Continue Reading

The Annual Meeting of the ICSW Board

from Global Newsletter - December 2017

The annual meeting of the ICSW Board was convened on 22- 23 October 2017 in Madrid, Spain. The regional presidents of the ICSW are ex officio members of the Board, along with the President, the Vice-President and the Treasurer. Such annual meetings represent an opportunity for this decisionmaking body of ICSW to review existing programmes and to identify the areas of the proposed future activities. The meeting was chaired and conducted by Eva HombergHerrström, the President of ICSW.

Continue Reading

ICSW and partners convene the Conference on social protection of older persons in Latin America

from Global Newsletter - November 2017

The international conference convened in Santo Domingo on 29-30 November focused on a range of options in Latin America and the Caribbean concerning social protection policies designed for older persons. Apart from the hosts— participants from the Dominican Republic, who represented various branches of the government as well as non-governmental organizations, the speakers came from several other countries in the region -- Mexico, Colombia and Uruguay, as well as from regional organizations (PAHO). The issues on the agenda included the demographic transition, the rights of older persons, the sustainability of social security arrangements, health care policies for the aged and other matters that are important in the context of the ageing process in the region.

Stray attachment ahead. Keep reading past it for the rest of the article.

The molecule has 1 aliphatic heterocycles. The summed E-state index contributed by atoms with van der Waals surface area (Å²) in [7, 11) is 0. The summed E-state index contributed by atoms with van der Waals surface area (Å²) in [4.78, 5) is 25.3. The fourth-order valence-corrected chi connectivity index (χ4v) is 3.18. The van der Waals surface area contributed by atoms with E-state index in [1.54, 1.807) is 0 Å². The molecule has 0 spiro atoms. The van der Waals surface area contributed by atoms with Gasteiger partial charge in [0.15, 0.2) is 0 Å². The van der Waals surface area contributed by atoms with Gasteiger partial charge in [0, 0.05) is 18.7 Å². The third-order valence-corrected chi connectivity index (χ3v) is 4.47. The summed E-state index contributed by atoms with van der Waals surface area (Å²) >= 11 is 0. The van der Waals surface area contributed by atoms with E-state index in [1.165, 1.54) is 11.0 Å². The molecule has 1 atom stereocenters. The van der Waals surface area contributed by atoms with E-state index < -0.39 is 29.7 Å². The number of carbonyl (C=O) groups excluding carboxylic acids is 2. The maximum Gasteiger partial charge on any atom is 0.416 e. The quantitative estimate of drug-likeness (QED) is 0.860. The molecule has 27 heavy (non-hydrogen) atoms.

Continue Reading

ICSW SEAP joins the 12th ASEAN GO-NGO Forum on Social Welfare and Development

from Global Newsletter - October 2017

Members and officers of the ICSW SEAP participated in the 12th ASEAN GO-NGO Forum on Social Welfare and Development, held last 17 October 2017 at Yangon, Myanmar. The theme of the forum was “Strengthening Social Protection to Address Challenges of Ageing Societies”. The forum is held annually and seeks to increase and strengthen cooperation between ASEAN region governments and civil-society organizations in establishing joint projects. Attended by 80 delegates from governments and non-governmental organizations (NGOs) from ASEAN member countries, the event was opened by Union Minister of Myanmar Dr. Win Myat Aye, who delivered the Welcome Address. In his speech, the Union Minister underscored the importance of social protection schemes and encouraged inclusive discussion on social protection issues in the context of the priority theme of the Forum. He also invited the participants from the ASEAN member countries to share best practices and lessons learned regarding the implementation of existing commitments.

Continue Reading